What is it about?

We talk about how we did the research. We tried to work as a team of equals. Our research team was: * an academic researcher * two activist researchers with learning difficulties * an activist researcher who used to do research about the Third Sector * two other members of Barod as supporters and advisers. * a reference group of self advocates, academics, funders and advocacy organisations * self advocacy groups who took part in workshops We try to work out what 'coproduced research' means. We try to work out if we think we coproduced the research. We talk about how we think coproducing the research made it better quality research.

Featured Image

Why is it important?

Reading the paper can help you think about how you do research about things that matter to other people. We talk about the challenges. We do not just say 'coproduction is good'. The paper includes different people's voices. The paper is written around a structure chosen by the activist researchers with learning difficulties. The language is their language. The academic context and citations for the information in the paper is in separate boxes.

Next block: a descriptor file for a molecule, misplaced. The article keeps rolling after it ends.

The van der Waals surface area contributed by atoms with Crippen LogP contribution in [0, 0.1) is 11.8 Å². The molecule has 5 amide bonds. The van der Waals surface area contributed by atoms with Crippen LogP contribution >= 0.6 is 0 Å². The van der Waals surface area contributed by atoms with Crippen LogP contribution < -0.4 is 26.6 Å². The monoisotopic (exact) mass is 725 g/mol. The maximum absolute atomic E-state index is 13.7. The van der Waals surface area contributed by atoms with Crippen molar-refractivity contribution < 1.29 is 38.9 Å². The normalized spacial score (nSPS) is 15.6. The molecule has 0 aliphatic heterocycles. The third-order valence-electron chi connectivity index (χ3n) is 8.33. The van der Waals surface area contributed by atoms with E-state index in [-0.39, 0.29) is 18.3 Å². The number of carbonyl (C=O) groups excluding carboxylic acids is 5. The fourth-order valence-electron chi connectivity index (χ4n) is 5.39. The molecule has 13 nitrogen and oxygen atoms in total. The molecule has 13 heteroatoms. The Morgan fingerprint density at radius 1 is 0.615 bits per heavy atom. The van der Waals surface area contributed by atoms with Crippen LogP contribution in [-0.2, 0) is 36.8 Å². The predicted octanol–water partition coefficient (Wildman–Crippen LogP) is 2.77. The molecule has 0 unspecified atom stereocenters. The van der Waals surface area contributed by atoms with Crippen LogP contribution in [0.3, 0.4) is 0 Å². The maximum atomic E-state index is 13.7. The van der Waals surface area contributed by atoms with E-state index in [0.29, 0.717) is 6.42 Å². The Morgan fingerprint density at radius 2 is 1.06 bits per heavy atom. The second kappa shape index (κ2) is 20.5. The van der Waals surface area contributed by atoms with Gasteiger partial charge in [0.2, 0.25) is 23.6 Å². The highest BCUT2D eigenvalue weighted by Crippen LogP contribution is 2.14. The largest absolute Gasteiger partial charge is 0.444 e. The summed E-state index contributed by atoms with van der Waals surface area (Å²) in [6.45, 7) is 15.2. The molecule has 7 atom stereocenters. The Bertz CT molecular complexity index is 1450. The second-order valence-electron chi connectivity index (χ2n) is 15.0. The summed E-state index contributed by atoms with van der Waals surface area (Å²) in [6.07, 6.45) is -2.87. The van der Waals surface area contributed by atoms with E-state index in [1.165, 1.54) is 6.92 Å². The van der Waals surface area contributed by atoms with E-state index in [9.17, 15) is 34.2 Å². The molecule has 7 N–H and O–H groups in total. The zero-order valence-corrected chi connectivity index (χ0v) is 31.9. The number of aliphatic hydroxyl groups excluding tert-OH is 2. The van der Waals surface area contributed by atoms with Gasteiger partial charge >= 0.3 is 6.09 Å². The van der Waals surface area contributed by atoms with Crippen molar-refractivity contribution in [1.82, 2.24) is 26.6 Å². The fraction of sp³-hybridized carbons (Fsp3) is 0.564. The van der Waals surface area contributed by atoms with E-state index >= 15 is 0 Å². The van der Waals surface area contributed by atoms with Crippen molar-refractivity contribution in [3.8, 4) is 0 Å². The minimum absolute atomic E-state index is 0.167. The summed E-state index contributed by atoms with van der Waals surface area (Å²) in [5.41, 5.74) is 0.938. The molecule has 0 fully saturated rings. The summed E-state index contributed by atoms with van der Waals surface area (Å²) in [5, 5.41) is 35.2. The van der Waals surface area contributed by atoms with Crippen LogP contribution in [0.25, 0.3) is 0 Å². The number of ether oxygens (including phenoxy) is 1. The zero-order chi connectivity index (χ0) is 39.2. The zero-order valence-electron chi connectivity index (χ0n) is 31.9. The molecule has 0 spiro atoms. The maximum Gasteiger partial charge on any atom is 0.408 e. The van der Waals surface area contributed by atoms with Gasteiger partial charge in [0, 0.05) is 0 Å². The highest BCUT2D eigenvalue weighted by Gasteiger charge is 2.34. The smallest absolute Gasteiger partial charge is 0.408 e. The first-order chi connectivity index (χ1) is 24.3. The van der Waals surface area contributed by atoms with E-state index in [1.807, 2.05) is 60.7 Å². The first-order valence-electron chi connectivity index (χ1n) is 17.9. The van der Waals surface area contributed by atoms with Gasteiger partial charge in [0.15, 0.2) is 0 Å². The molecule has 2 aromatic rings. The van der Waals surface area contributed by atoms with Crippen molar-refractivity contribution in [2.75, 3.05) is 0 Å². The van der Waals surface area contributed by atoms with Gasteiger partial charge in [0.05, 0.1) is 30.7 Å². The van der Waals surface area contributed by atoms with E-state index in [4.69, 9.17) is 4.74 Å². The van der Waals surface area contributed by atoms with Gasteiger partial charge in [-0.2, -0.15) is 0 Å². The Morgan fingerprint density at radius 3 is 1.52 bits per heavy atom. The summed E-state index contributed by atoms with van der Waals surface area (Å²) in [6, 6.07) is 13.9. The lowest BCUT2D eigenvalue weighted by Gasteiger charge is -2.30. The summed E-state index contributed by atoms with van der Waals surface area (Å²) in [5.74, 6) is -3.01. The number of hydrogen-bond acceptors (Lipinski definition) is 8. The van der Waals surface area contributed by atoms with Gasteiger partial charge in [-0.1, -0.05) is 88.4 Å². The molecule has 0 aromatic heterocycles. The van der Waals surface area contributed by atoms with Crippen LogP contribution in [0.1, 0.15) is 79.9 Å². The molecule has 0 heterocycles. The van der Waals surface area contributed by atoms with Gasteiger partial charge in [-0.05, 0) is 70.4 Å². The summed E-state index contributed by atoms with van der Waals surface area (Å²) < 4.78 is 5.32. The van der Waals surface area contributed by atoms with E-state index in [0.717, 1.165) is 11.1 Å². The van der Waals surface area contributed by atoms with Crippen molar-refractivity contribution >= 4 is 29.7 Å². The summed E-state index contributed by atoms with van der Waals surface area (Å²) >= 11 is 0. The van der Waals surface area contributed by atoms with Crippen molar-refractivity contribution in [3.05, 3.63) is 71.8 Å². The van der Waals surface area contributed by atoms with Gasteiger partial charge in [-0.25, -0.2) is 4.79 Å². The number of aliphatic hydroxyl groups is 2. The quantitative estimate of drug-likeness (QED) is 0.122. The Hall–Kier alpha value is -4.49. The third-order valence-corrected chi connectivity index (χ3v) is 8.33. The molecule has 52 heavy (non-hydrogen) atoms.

I was a 'critical friend' for the research. I had a bigger role in writing the paper than in doing the research. There needs more discussion about co-writing papers as people inside and outside academic life. We also need to be honest about the financial cost of writing papers when you are not in a permanent salaried university post.

Dr Anne Collis
Bangor University

Read the Original

This page is a summary of: What makes a good self-advocacy project? The added value of co-production, Disability & Society, June 2019, Taylor & Francis,
DOI: 10.1080/09687599.2019.1613960.
You can read the full text:




The following have contributed to this page